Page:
Finally we may actually begin moving beyond bureaucratic structures based on quaint beliefs of US and non-US vectors and audiences. At the Online WSJ, Cam Simpson writes about some of these important changes. From Obama Revamps National Security Posts:
President Barack Obama is merging the domestic and foreign sides of the White House national-security team, effectively eliminating a division created after the terrorist attacks of Sept. 11, 2001. …
The president said Tuesday that the change reflects "the fundamental truth that the challenges of the 21st century are increasingly unconventional and transnational, and therefore demand a response that effectively integrates all aspects of American power." …
Retired Marine Gen. James Jones, who heads the NSC, said foreign and domestic distinctions are often moot. He also suggested the prior system might have blinded officials to imminent danger. …
Among the other shifts at the NSC, a new entity, dubbed the Global Engagement Directive, will aim to coordinate public diplomacy, foreign assistance and international communications at a single White House desk.
While everything in Simpson’s article is potentially significant, I’m going to start with the less significant: the use of "Global Engagement". Personally, I like the phrase Global Engagement as a comprehensive umbrella term for public diplomacy, public affairs, foreign aid, etc. rather than stretching public diplomacy or public affairs. This move may reflect acknowledging the reality – as the President’s did in his recent torture speech – that the words and deeds that aren’t in foreign lands (including here at home) has an affect in foreign lands.
I’m still not enamored with the apparent centralization of coordination with the National Security Council, I’ll wait to pass judgment until more flesh appears on the bones. Alvin Snyder suggests the White House isn’t and won’t place a priority on the Office of Public Diplomacy and Public Affairs (itself a sign of outdated notion that there is a world in which US / non-US and "Inform but not Influence because Influence is Bad" can work).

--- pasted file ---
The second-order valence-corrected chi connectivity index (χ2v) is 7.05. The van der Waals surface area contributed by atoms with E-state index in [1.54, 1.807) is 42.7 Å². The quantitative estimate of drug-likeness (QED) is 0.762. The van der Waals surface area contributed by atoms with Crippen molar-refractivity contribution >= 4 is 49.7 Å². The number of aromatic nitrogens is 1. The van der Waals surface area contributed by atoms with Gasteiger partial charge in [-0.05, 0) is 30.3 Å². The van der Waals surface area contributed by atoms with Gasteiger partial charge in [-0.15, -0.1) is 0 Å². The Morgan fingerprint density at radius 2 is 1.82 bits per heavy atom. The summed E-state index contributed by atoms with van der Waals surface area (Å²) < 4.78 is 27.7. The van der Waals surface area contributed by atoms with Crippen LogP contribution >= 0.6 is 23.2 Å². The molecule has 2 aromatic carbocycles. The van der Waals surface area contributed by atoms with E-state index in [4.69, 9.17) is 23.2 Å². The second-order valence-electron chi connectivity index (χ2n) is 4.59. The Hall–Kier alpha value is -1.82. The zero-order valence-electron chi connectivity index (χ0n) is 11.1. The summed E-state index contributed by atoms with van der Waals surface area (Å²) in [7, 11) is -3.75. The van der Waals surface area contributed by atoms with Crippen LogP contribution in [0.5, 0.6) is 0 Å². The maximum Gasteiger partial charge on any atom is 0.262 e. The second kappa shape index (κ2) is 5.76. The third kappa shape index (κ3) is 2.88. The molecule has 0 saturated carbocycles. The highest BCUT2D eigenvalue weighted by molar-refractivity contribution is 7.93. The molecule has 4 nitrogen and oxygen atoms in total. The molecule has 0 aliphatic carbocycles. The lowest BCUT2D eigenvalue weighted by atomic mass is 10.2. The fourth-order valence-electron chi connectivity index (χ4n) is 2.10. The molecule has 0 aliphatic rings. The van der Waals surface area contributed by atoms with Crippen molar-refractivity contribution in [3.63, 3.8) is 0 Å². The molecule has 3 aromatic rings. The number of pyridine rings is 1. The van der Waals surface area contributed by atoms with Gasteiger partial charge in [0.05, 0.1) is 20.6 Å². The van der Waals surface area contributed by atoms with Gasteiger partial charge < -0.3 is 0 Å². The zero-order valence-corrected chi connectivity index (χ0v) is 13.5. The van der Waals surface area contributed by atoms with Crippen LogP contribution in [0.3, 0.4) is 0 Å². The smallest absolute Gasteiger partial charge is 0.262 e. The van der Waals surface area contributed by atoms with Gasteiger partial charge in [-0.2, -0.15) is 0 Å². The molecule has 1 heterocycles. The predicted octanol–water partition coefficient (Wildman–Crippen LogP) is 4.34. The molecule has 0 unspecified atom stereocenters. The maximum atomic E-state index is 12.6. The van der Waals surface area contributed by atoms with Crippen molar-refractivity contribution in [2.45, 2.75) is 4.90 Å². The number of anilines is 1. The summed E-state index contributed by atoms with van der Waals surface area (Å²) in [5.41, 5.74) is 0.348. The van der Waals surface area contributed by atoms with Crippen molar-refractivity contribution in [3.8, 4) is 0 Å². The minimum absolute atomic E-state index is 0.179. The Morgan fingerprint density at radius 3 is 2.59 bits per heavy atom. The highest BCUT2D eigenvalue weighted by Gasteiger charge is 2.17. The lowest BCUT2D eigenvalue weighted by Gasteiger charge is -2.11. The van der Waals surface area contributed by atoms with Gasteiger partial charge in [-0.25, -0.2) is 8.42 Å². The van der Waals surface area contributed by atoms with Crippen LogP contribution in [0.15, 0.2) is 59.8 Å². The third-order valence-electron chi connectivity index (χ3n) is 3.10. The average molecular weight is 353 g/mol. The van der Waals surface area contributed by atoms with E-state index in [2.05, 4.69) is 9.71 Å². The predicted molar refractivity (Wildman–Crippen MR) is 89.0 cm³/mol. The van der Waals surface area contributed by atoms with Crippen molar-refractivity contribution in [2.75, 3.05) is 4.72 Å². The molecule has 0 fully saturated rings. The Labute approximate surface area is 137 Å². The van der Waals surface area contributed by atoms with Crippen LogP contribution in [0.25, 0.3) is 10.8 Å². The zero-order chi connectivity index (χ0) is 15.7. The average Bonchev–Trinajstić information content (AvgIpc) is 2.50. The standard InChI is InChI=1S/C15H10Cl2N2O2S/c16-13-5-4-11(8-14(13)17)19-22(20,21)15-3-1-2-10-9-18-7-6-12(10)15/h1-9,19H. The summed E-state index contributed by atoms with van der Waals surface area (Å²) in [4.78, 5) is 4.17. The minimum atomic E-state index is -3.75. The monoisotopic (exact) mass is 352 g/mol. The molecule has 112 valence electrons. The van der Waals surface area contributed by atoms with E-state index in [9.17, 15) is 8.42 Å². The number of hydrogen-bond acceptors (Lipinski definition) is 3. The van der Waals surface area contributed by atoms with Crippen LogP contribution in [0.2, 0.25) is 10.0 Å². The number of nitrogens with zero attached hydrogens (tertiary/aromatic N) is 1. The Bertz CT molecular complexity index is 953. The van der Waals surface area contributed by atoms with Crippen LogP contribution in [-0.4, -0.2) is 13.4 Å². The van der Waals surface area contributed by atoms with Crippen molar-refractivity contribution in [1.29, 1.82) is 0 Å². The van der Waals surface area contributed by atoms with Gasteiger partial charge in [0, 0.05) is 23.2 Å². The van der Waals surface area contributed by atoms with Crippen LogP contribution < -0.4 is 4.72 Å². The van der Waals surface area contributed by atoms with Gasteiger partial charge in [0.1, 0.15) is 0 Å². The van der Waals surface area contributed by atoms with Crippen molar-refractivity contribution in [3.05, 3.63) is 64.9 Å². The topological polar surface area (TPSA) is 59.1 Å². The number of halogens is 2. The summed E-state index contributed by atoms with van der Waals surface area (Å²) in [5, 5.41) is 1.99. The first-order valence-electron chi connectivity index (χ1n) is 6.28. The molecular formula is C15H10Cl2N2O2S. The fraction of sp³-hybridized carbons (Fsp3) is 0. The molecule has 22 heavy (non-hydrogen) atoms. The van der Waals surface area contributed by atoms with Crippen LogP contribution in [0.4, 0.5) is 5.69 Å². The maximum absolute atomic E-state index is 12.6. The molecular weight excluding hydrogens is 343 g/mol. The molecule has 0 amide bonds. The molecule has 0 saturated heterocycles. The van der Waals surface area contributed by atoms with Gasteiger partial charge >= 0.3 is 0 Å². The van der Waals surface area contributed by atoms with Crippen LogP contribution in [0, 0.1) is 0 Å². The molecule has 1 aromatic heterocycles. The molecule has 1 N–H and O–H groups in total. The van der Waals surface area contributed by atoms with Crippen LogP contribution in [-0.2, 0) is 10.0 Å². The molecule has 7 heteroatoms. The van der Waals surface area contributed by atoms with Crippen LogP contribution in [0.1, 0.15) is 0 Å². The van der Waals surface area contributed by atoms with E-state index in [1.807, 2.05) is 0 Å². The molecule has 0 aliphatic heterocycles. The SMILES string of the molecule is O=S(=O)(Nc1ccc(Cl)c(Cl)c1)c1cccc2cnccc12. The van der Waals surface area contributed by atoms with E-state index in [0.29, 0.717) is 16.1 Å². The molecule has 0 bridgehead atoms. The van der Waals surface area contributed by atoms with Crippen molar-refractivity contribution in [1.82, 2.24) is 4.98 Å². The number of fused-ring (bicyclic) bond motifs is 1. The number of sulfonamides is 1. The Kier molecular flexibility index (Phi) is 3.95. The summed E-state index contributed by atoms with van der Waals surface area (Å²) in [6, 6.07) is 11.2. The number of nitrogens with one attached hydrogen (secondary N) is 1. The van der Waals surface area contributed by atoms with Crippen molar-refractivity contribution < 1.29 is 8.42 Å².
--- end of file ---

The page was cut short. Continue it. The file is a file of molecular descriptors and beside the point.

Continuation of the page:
But the White House is a learning organization and they are just beginning. More important is the intersection of the strategic thinking of President Obama, Secretary Clinton, Under Secretary McHale, and Assistant Secretary Crowley.
This shift is about more than the trajectory of Public Diplomacy and Public Affairs. This is about the future relevance of the State Department and about a civilian counterbalance to the Defense Department. This is about transforming the Department of State into also being the Department of Non-State. The Secretary of Defense and the Chairman of the Joint Chiefs of Staff have both repeatedly called for empowering State. Congress, and the US Government and most importantly the American public must have an empowered State Department.
See the White House press release on the reorganization here.
- Senator Edward Zorinsky and Banning Domestic Dissemination by USIA in 1985
- Mark Safranski’s post on Gen. Jim Jones and the NSC
- Comparing the Areas of Responsibility of State and Defense (Updated)
- In-sourcing Stabilization and Reconstruction
- Persuasive politics: Revisit the Smith-Mundt Act
- U.S. Advisory Commission on Public Diplomacy: no one in PD conducts PD overseas
- It is time to create a center for public diplomacy discourse and research
- American Public Diplomacy Wears Combat Boots
- Report on the Smith-Mundt Symposium
2 thoughts on “Going Global Means Thinking Domestic Too”
Matt — Pls note that the White House’s “Statement by the President on the White House Organization for Homeland Security and Counterterrorism”http://www.whitehouse.gov/the_press_office/Statement-by-the-President-on-the-White-House-Organization-for-Homeland-Security-and-Counterterrorism/ does not specifically mention “public” diplomacy, but rather states: “Creating a new Global Engagement Directorate to drive comprehensive engagement policies that leverage diplomacy, communications, international development and assistance, and domestic engagement and outreach in pursuit of a host of national security objectives, including those related to homeland security.”
John, thanks for the link.
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